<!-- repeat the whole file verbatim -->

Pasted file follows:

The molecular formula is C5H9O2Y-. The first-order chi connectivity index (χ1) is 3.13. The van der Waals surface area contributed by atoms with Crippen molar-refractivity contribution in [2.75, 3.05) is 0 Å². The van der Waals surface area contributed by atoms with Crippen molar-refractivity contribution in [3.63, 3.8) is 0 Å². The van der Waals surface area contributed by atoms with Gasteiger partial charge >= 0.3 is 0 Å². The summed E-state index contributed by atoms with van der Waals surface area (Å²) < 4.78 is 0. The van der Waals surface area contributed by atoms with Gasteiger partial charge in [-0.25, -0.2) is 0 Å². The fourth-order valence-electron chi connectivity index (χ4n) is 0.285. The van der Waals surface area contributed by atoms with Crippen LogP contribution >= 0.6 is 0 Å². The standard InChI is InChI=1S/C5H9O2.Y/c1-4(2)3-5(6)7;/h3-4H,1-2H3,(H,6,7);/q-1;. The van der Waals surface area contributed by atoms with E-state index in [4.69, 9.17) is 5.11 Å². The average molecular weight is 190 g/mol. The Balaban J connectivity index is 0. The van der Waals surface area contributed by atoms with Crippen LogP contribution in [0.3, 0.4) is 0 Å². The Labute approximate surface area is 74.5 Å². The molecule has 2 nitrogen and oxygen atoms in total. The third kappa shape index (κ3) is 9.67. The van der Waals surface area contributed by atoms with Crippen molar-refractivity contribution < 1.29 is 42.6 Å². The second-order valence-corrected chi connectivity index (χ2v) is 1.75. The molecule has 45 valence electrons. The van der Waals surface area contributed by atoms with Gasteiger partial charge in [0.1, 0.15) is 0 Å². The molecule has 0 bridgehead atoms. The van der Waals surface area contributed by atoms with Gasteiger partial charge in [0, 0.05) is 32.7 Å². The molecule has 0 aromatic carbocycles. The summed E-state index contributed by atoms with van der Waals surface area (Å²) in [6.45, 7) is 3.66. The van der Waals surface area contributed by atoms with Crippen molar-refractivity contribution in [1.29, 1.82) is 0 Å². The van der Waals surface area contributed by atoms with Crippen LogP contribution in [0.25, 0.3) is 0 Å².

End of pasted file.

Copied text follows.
The molecular formula is C5H9O2Y-. The first-order chi connectivity index (χ1) is 3.13. The van der Waals surface area contributed by atoms with Crippen molar-refractivity contribution in [2.75, 3.05) is 0 Å². The van der Waals surface area contributed by atoms with Crippen molar-refractivity contribution in [3.63, 3.8) is 0 Å². The van der Waals surface area contributed by atoms with Gasteiger partial charge >= 0.3 is 0 Å². The summed E-state index contributed by atoms with van der Waals surface area (Å²) < 4.78 is 0. The van der Waals surface area contributed by atoms with Gasteiger partial charge in [-0.25, -0.2) is 0 Å². The fourth-order valence-electron chi connectivity index (χ4n) is 0.285. The van der Waals surface area contributed by atoms with Crippen LogP contribution >= 0.6 is 0 Å². The standard InChI is InChI=1S/C5H9O2.Y/c1-4(2)3-5(6)7;/h3-4H,1-2H3,(H,6,7);/q-1;. The van der Waals surface area contributed by atoms with E-state index in [4.69, 9.17) is 5.11 Å². The average molecular weight is 190 g/mol. The Balaban J connectivity index is 0. The van der Waals surface area contributed by atoms with Crippen LogP contribution in [0.3, 0.4) is 0 Å². The Labute approximate surface area is 74.5 Å². The molecule has 2 nitrogen and oxygen atoms in total. The third kappa shape index (κ3) is 9.67. The van der Waals surface area contributed by atoms with Crippen molar-refractivity contribution < 1.29 is 42.6 Å². The second-order valence-corrected chi connectivity index (χ2v) is 1.75. The molecule has 45 valence electrons. The van der Waals surface area contributed by atoms with Gasteiger partial charge in [0.1, 0.15) is 0 Å². The molecule has 0 bridgehead atoms. The van der Waals surface area contributed by atoms with Gasteiger partial charge in [0, 0.05) is 32.7 Å². The molecule has 0 aromatic carbocycles. The summed E-state index contributed by atoms with van der Waals surface area (Å²) in [6.45, 7) is 3.66. The van der Waals surface area contributed by atoms with Crippen molar-refractivity contribution in [1.29, 1.82) is 0 Å². The van der Waals surface area contributed by atoms with Crippen LogP contribution in [0.25, 0.3) is 0 Å².